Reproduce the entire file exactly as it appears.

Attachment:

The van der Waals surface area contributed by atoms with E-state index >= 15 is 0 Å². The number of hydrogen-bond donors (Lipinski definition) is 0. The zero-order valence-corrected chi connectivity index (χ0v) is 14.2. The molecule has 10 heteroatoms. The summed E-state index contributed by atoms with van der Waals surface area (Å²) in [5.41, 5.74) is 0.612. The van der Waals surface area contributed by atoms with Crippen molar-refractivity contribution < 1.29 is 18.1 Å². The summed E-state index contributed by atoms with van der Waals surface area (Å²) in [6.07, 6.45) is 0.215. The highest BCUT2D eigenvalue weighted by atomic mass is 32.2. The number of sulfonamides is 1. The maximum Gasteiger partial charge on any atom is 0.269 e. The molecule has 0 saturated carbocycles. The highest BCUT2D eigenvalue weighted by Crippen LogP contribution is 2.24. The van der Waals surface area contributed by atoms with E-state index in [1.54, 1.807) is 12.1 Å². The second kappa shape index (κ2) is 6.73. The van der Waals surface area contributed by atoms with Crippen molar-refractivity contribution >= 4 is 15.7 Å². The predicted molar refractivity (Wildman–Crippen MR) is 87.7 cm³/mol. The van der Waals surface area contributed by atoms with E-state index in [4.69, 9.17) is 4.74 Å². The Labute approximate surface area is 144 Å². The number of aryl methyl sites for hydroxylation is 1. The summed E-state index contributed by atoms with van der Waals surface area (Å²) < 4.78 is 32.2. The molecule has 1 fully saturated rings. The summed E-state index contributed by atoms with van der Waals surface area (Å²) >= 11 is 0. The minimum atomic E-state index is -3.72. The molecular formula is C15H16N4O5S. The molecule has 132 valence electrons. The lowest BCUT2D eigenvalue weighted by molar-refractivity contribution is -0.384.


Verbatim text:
The van der Waals surface area contributed by atoms with E-state index >= 15 is 0 Å². The number of hydrogen-bond donors (Lipinski definition) is 0. The zero-order valence-corrected chi connectivity index (χ0v) is 14.2. The molecule has 10 heteroatoms. The summed E-state index contributed by atoms with van der Waals surface area (Å²) in [5.41, 5.74) is 0.612. The van der Waals surface area contributed by atoms with Crippen molar-refractivity contribution < 1.29 is 18.1 Å². The summed E-state index contributed by atoms with van der Waals surface area (Å²) in [6.07, 6.45) is 0.215. The highest BCUT2D eigenvalue weighted by atomic mass is 32.2. The number of sulfonamides is 1. The maximum Gasteiger partial charge on any atom is 0.269 e. The molecule has 0 saturated carbocycles. The highest BCUT2D eigenvalue weighted by Crippen LogP contribution is 2.24. The van der Waals surface area contributed by atoms with E-state index in [1.54, 1.807) is 12.1 Å². The second kappa shape index (κ2) is 6.73. The van der Waals surface area contributed by atoms with Crippen molar-refractivity contribution >= 4 is 15.7 Å². The predicted molar refractivity (Wildman–Crippen MR) is 87.7 cm³/mol. The van der Waals surface area contributed by atoms with E-state index in [4.69, 9.17) is 4.74 Å². The Labute approximate surface area is 144 Å². The number of aryl methyl sites for hydroxylation is 1. The summed E-state index contributed by atoms with van der Waals surface area (Å²) < 4.78 is 32.2. The molecule has 1 fully saturated rings. The summed E-state index contributed by atoms with van der Waals surface area (Å²) >= 11 is 0. The minimum atomic E-state index is -3.72. The molecular formula is C15H16N4O5S. The molecule has 132 valence electrons. The lowest BCUT2D eigenvalue weighted by molar-refractivity contribution is -0.384.